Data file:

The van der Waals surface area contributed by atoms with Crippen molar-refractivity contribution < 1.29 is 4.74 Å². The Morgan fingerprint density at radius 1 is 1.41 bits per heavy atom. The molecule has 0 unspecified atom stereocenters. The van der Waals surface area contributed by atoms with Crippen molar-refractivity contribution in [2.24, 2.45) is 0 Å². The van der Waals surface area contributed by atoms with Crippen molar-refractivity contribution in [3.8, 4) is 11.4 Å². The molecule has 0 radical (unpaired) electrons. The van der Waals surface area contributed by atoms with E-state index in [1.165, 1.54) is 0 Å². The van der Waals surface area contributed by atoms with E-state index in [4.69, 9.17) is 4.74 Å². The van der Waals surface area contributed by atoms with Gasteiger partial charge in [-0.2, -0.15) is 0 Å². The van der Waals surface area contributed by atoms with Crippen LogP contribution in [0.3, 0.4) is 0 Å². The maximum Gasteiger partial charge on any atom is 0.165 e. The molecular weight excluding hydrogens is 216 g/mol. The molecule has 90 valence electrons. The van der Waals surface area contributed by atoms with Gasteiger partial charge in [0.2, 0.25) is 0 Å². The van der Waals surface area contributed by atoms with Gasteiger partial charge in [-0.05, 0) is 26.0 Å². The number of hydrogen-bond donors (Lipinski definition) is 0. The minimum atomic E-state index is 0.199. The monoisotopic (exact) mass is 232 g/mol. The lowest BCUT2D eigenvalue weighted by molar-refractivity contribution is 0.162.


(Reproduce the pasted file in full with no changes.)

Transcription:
The van der Waals surface area contributed by atoms with Crippen molar-refractivity contribution < 1.29 is 4.74 Å². The Morgan fingerprint density at radius 1 is 1.41 bits per heavy atom. The molecule has 0 unspecified atom stereocenters. The van der Waals surface area contributed by atoms with Crippen molar-refractivity contribution in [2.24, 2.45) is 0 Å². The van der Waals surface area contributed by atoms with Crippen molar-refractivity contribution in [3.8, 4) is 11.4 Å². The molecule has 0 radical (unpaired) electrons. The van der Waals surface area contributed by atoms with E-state index in [1.165, 1.54) is 0 Å². The van der Waals surface area contributed by atoms with E-state index in [4.69, 9.17) is 4.74 Å². The van der Waals surface area contributed by atoms with Gasteiger partial charge in [-0.2, -0.15) is 0 Å². The van der Waals surface area contributed by atoms with Crippen LogP contribution in [0.3, 0.4) is 0 Å². The maximum Gasteiger partial charge on any atom is 0.165 e. The molecular weight excluding hydrogens is 216 g/mol. The molecule has 90 valence electrons. The van der Waals surface area contributed by atoms with Gasteiger partial charge in [0.2, 0.25) is 0 Å². The van der Waals surface area contributed by atoms with Gasteiger partial charge in [-0.05, 0) is 26.0 Å². The number of hydrogen-bond donors (Lipinski definition) is 0. The minimum atomic E-state index is 0.199. The monoisotopic (exact) mass is 232 g/mol. The lowest BCUT2D eigenvalue weighted by molar-refractivity contribution is 0.162.